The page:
Planting day celebrates treatment plant progress

Volunteers and Commissioners Shad Rolleston (centre) and Bill Wasley (right) get stuck in at the Waiari planting day on Saturday, October 2. Supplied image.

A group of passionate people put their hands in the dirt for a community planting day to celebrate progress on the Waiari water treatment plant.

The treatment plant is a landmark project for Tauranga City Council and when it comes into production in late-2022, will be able to supply 30,000 additional households with high-quality drinking water.

The group of local residents, iwi representatives and council staff got a behind-the-scenes look at the construction site for the new treatment facility on October 2.

Then, with the plant’s 10 million-litre water reservoir as backdrop, they got stuck-in planting manuka, kawakawa, harakeke and other native plants, enhancing the environment for future years.

Tauranga City Council Commissioner Bill Wasley says the event was a great opportunity for the community to get a close-up look at what’s involved in building a treatment plant.

“Projects on this scale don’t happen often and take a significant investment. For people to be able to see the plant under construction really brings home the sheer size and complexity of the build, and the effort and resources needed to make it happen.”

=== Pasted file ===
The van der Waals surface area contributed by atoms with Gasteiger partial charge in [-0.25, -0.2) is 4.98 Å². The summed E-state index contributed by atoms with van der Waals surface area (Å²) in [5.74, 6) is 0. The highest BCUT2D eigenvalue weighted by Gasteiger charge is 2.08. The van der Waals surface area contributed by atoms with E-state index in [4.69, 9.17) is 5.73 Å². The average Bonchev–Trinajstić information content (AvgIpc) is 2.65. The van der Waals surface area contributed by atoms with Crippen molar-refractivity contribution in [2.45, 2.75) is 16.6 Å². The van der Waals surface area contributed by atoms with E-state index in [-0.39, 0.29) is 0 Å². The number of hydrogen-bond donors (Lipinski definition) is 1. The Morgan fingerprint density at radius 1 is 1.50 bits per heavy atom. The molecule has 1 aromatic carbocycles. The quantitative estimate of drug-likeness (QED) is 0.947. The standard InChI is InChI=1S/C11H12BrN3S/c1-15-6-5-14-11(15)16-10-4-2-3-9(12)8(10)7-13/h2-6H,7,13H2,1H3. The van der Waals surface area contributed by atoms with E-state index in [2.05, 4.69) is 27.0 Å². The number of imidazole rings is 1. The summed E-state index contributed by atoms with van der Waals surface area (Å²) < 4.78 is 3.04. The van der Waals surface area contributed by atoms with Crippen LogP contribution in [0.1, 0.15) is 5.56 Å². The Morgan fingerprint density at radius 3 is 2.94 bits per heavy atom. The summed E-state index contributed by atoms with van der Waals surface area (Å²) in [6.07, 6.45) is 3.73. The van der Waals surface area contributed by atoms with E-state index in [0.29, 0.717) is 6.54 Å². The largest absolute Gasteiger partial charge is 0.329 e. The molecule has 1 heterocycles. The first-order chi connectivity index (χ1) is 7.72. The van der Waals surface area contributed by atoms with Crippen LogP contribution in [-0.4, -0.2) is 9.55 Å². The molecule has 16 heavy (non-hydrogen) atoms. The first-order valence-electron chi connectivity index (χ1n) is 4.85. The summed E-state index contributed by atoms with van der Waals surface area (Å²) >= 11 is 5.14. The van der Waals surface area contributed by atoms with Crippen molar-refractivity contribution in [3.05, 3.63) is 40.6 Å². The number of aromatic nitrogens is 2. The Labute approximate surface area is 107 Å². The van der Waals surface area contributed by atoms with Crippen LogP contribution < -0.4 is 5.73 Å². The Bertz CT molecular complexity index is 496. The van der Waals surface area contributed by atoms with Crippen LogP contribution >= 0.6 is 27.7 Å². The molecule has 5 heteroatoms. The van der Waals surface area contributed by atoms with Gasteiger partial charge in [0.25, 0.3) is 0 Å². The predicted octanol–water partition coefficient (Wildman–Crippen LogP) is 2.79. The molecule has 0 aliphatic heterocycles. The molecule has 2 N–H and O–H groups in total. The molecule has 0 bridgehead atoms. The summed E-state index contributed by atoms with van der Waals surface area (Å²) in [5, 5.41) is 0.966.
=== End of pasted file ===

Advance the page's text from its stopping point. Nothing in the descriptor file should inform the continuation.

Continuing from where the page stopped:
Another commissioner getting a hands-on perspective was Shad Rolleston, who says the planting day was also a great way to include the community in the project.

“Construction largely happens out of sight and for people to be invited onsite, be able to ask the project team questions and play a small part in the project was a great way to engage.”

Construction of the Waiari water treatment plant started in 2018 after several years of planning and preparation.

Progress has been good, despite the effects of the Covid-19 pandemic on construction staff availability and delays in material supplies.

Construction in numbers:

  •   •  700 piles were needed to build the foundations for the water intake at the Waiāri Stream;

  •   •  30,000m3 of pre-load material was used to compact the ground to support the structural load of the treatment facility;

  •   •  22km of new water main pipeline is being installed, connecting the new plant to the existing supply network;

  •   •  380m3 of concrete was used for the floor of the new reservoir, to take the weight of up to 10 million litres of treated water;

  •   •  22 sub-contractors have been engaged to supply expertise and resources.

The new plant will service the Papamoa coastal strip and Te Tumu growth areas and will add to resilience to Tauranga City Council’s water supply.

It will also provide future backup for the Western Bay of Plenty District Council’s water supply.

More information on the Waiari Water Supply Scheme is available on

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